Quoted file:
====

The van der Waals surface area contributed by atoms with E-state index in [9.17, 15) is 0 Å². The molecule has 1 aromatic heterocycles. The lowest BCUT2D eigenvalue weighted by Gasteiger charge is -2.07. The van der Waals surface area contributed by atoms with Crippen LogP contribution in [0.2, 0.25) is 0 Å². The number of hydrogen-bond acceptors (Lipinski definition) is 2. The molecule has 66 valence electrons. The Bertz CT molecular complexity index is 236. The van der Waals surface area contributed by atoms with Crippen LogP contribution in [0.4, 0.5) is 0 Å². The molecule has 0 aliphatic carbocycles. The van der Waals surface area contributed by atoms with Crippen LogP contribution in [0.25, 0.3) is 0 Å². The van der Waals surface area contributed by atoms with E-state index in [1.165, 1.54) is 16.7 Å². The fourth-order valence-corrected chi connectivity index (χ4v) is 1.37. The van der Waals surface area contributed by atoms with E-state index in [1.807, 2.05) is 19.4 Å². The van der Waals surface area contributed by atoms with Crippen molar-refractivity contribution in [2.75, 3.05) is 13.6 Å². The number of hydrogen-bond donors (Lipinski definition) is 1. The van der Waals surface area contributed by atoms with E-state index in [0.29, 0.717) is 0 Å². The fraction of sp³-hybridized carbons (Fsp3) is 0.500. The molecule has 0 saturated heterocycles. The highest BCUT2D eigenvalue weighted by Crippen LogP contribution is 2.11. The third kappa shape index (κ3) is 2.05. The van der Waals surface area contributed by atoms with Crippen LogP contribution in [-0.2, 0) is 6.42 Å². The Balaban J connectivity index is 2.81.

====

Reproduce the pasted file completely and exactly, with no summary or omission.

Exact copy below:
The van der Waals surface area contributed by atoms with E-state index in [9.17, 15) is 0 Å². The molecule has 1 aromatic heterocycles. The lowest BCUT2D eigenvalue weighted by Gasteiger charge is -2.07. The van der Waals surface area contributed by atoms with Crippen LogP contribution in [0.2, 0.25) is 0 Å². The number of hydrogen-bond acceptors (Lipinski definition) is 2. The molecule has 66 valence electrons. The Bertz CT molecular complexity index is 236. The van der Waals surface area contributed by atoms with Crippen LogP contribution in [0.4, 0.5) is 0 Å². The molecule has 0 aliphatic carbocycles. The van der Waals surface area contributed by atoms with Crippen LogP contribution in [0.25, 0.3) is 0 Å². The van der Waals surface area contributed by atoms with E-state index in [1.165, 1.54) is 16.7 Å². The fourth-order valence-corrected chi connectivity index (χ4v) is 1.37. The van der Waals surface area contributed by atoms with E-state index in [1.807, 2.05) is 19.4 Å². The van der Waals surface area contributed by atoms with Crippen molar-refractivity contribution in [2.75, 3.05) is 13.6 Å². The number of hydrogen-bond donors (Lipinski definition) is 1. The van der Waals surface area contributed by atoms with E-state index in [0.29, 0.717) is 0 Å². The fraction of sp³-hybridized carbons (Fsp3) is 0.500. The molecule has 0 saturated heterocycles. The highest BCUT2D eigenvalue weighted by Crippen LogP contribution is 2.11. The third kappa shape index (κ3) is 2.05. The van der Waals surface area contributed by atoms with Crippen LogP contribution in [-0.2, 0) is 6.42 Å². The Balaban J connectivity index is 2.81.